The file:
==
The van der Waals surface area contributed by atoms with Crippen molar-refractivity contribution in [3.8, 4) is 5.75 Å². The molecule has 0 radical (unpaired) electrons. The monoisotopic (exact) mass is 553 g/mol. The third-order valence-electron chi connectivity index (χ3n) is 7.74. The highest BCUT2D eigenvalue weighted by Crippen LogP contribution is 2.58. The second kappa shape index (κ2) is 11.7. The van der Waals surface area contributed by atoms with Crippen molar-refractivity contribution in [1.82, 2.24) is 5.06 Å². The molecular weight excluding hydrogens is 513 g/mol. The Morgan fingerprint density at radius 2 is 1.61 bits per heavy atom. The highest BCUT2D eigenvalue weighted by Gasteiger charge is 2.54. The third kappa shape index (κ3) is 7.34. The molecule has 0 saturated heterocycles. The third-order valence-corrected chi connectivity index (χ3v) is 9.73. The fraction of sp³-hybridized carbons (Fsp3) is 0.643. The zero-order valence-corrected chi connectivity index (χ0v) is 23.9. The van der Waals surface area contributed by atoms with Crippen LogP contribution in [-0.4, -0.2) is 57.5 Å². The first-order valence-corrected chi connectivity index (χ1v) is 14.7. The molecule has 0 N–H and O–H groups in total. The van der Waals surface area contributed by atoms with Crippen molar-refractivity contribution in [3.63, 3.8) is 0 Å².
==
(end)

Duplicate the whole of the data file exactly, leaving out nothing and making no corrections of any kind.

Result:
The van der Waals surface area contributed by atoms with Crippen molar-refractivity contribution in [3.8, 4) is 5.75 Å². The molecule has 0 radical (unpaired) electrons. The monoisotopic (exact) mass is 553 g/mol. The third-order valence-electron chi connectivity index (χ3n) is 7.74. The highest BCUT2D eigenvalue weighted by Crippen LogP contribution is 2.58. The second kappa shape index (κ2) is 11.7. The van der Waals surface area contributed by atoms with Crippen molar-refractivity contribution in [1.82, 2.24) is 5.06 Å². The molecular weight excluding hydrogens is 513 g/mol. The Morgan fingerprint density at radius 2 is 1.61 bits per heavy atom. The highest BCUT2D eigenvalue weighted by Gasteiger charge is 2.54. The third kappa shape index (κ3) is 7.34. The molecule has 0 saturated heterocycles. The third-order valence-corrected chi connectivity index (χ3v) is 9.73. The fraction of sp³-hybridized carbons (Fsp3) is 0.643. The zero-order valence-corrected chi connectivity index (χ0v) is 23.9. The van der Waals surface area contributed by atoms with Crippen LogP contribution in [-0.4, -0.2) is 57.5 Å². The first-order valence-corrected chi connectivity index (χ1v) is 14.7. The molecule has 0 N–H and O–H groups in total. The van der Waals surface area contributed by atoms with Crippen molar-refractivity contribution in [3.63, 3.8) is 0 Å².